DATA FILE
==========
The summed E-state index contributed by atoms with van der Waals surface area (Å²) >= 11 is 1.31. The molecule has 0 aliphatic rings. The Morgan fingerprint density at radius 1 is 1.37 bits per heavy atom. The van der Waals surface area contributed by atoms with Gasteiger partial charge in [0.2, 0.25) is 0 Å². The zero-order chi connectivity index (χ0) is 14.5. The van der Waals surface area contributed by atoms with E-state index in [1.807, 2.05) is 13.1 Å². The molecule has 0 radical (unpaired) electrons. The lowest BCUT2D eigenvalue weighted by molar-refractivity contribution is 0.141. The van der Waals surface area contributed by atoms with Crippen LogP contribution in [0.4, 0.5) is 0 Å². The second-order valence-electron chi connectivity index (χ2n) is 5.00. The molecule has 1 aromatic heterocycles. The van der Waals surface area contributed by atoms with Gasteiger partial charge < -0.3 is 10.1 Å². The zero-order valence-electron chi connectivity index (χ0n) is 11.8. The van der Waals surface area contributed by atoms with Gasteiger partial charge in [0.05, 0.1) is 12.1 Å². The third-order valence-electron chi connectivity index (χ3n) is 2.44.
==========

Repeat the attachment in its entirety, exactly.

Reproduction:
The summed E-state index contributed by atoms with van der Waals surface area (Å²) >= 11 is 1.31. The molecule has 0 aliphatic rings. The Morgan fingerprint density at radius 1 is 1.37 bits per heavy atom. The van der Waals surface area contributed by atoms with Gasteiger partial charge in [0.2, 0.25) is 0 Å². The zero-order chi connectivity index (χ0) is 14.5. The van der Waals surface area contributed by atoms with E-state index in [1.807, 2.05) is 13.1 Å². The molecule has 0 radical (unpaired) electrons. The lowest BCUT2D eigenvalue weighted by molar-refractivity contribution is 0.141. The van der Waals surface area contributed by atoms with Crippen LogP contribution in [0.4, 0.5) is 0 Å². The second-order valence-electron chi connectivity index (χ2n) is 5.00. The molecule has 1 aromatic heterocycles. The van der Waals surface area contributed by atoms with Gasteiger partial charge < -0.3 is 10.1 Å². The zero-order valence-electron chi connectivity index (χ0n) is 11.8. The van der Waals surface area contributed by atoms with Gasteiger partial charge in [0.05, 0.1) is 12.1 Å². The third-order valence-electron chi connectivity index (χ3n) is 2.44.